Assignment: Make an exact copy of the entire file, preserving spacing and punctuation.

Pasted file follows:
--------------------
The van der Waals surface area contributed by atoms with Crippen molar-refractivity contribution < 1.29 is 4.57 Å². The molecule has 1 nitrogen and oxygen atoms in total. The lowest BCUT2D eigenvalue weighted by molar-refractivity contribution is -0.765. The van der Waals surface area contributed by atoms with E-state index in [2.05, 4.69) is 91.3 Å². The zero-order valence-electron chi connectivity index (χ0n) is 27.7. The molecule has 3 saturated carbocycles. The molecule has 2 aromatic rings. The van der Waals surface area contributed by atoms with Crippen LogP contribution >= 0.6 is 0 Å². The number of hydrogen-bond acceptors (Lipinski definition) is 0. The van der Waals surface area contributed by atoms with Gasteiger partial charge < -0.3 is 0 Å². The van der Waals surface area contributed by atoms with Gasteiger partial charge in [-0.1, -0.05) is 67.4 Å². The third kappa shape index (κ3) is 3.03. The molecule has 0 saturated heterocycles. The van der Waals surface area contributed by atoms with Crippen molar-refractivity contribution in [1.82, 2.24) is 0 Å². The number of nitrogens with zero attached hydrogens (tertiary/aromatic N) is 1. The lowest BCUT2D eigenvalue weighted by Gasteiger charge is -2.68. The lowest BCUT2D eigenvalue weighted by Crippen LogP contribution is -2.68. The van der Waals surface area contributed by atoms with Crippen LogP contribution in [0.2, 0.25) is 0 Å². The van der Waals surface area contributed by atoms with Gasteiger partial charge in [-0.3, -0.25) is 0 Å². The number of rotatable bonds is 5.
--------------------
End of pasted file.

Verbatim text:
The van der Waals surface area contributed by atoms with Crippen molar-refractivity contribution < 1.29 is 4.57 Å². The molecule has 1 nitrogen and oxygen atoms in total. The lowest BCUT2D eigenvalue weighted by molar-refractivity contribution is -0.765. The van der Waals surface area contributed by atoms with E-state index in [2.05, 4.69) is 91.3 Å². The zero-order valence-electron chi connectivity index (χ0n) is 27.7. The molecule has 3 saturated carbocycles. The molecule has 2 aromatic rings. The van der Waals surface area contributed by atoms with Crippen LogP contribution >= 0.6 is 0 Å². The number of hydrogen-bond acceptors (Lipinski definition) is 0. The van der Waals surface area contributed by atoms with Gasteiger partial charge < -0.3 is 0 Å². The van der Waals surface area contributed by atoms with Gasteiger partial charge in [-0.1, -0.05) is 67.4 Å². The third kappa shape index (κ3) is 3.03. The molecule has 0 saturated heterocycles. The van der Waals surface area contributed by atoms with Crippen molar-refractivity contribution in [1.82, 2.24) is 0 Å². The number of nitrogens with zero attached hydrogens (tertiary/aromatic N) is 1. The lowest BCUT2D eigenvalue weighted by Gasteiger charge is -2.68. The lowest BCUT2D eigenvalue weighted by Crippen LogP contribution is -2.68. The van der Waals surface area contributed by atoms with Crippen LogP contribution in [0.2, 0.25) is 0 Å². The van der Waals surface area contributed by atoms with Gasteiger partial charge in [-0.3, -0.25) is 0 Å². The number of rotatable bonds is 5.